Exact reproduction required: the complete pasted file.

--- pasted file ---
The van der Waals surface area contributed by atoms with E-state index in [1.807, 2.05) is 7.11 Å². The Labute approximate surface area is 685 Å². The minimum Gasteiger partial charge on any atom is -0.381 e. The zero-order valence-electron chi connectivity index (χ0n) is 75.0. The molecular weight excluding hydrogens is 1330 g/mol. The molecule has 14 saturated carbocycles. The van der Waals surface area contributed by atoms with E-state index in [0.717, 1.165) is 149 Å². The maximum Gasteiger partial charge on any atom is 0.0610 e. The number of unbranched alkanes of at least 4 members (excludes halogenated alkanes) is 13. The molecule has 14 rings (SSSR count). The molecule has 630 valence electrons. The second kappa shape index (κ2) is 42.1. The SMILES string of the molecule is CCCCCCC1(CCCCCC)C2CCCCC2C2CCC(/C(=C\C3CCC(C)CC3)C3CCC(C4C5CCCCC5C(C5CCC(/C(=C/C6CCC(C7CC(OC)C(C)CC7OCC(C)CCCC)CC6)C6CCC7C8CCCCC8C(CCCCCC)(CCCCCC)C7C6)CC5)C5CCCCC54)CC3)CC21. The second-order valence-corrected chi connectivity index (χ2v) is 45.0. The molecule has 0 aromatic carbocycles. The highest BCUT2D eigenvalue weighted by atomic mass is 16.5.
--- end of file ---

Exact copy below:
The van der Waals surface area contributed by atoms with E-state index in [1.807, 2.05) is 7.11 Å². The Labute approximate surface area is 685 Å². The minimum Gasteiger partial charge on any atom is -0.381 e. The zero-order valence-electron chi connectivity index (χ0n) is 75.0. The molecular weight excluding hydrogens is 1330 g/mol. The molecule has 14 saturated carbocycles. The van der Waals surface area contributed by atoms with E-state index in [0.717, 1.165) is 149 Å². The maximum Gasteiger partial charge on any atom is 0.0610 e. The number of unbranched alkanes of at least 4 members (excludes halogenated alkanes) is 13. The molecule has 14 rings (SSSR count). The molecule has 630 valence electrons. The second kappa shape index (κ2) is 42.1. The SMILES string of the molecule is CCCCCCC1(CCCCCC)C2CCCCC2C2CCC(/C(=C\C3CCC(C)CC3)C3CCC(C4C5CCCCC5C(C5CCC(/C(=C/C6CCC(C7CC(OC)C(C)CC7OCC(C)CCCC)CC6)C6CCC7C8CCCCC8C(CCCCCC)(CCCCCC)C7C6)CC5)C5CCCCC54)CC3)CC21. The second-order valence-corrected chi connectivity index (χ2v) is 45.0. The molecule has 0 aromatic carbocycles. The highest BCUT2D eigenvalue weighted by atomic mass is 16.5.